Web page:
By Robert N. Rakowitz (aka Rako)
It’s the heart of the grand tour season, and as the Tour races by on your screen, like many of us, who train regularly and race on weekends you may dream of one day pedaling your way into the international spotlight. For some of us, we may be able to grab a local stage race. An even more select few, go on to compete at an international level by classifying for UCI Masters via the Gran Fondo or just having a vertical amateur cycling career. But racing on an international level is for many of us, just a July-induced fantasy.
When you think of racing internationally there are some iconic destinations that come to mind – Italy, Spain and of course France. But racing in Israel? Yes, Israel!
For the past few decades cyclists from around the world have had a chance to do just that. The Maccabiah Games have been held every four years in Israel since 1932. The Games seek to strengthen athletes’ Jewish identity and bonding through competitive sports. The Games are open to Jewish athletes and all Israeli athletes, regardless of religion.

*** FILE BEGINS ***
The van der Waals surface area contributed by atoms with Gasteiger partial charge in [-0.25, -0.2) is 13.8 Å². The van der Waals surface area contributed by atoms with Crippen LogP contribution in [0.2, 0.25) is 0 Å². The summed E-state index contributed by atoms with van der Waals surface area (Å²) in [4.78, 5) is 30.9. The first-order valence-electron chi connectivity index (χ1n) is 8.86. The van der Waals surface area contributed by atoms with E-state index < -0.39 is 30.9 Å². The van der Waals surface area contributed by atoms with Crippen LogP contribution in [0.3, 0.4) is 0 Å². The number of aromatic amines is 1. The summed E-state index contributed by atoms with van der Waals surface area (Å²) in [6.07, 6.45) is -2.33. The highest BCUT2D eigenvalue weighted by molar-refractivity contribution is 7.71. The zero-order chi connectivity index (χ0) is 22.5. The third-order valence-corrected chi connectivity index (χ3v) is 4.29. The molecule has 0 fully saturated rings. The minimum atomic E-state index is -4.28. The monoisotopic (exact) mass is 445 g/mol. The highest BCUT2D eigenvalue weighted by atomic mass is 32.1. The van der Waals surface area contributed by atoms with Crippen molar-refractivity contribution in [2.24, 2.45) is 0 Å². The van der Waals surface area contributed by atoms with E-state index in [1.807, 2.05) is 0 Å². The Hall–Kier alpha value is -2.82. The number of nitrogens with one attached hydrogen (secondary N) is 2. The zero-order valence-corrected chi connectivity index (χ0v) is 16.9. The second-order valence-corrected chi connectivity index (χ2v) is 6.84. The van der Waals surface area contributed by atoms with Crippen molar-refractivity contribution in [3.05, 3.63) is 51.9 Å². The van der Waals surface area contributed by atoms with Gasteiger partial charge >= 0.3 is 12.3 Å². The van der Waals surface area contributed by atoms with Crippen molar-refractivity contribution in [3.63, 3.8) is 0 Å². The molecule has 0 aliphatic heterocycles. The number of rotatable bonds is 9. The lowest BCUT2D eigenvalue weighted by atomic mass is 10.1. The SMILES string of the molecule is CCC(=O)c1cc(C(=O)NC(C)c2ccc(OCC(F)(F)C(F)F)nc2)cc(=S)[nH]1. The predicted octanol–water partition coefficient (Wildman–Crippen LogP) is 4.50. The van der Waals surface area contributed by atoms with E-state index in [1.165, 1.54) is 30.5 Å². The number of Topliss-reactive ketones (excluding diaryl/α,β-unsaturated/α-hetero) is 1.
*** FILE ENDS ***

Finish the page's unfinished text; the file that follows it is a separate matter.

Maccabi USA – the US delegation to the Games - has had some great success in cycling, going back to the 60’s when Brooklyn’s own Sam Zeitlin took the gold medal in the 7th Maccabiah Games in 1965. The Maccabi USA Cycling Team took a hiatus for a while and returned in the last Games in 2009, with Laura Lauder from California bringing home a bronze medal for the women’s time trial, and the rest of the team pulling in solid top-10 results.
Back in March I became involved with Maccabi USA as the Cycling Chair, running team selection and fundraising. Having this role is a real honor, as I am able to reach out to a host of athletes that have included the likes of Saul Raisin and Michael Friedman. At the same time I have the chance to work with local clubs to get the word out in an effort to drive US cyclists to apply to the team and to fundraise.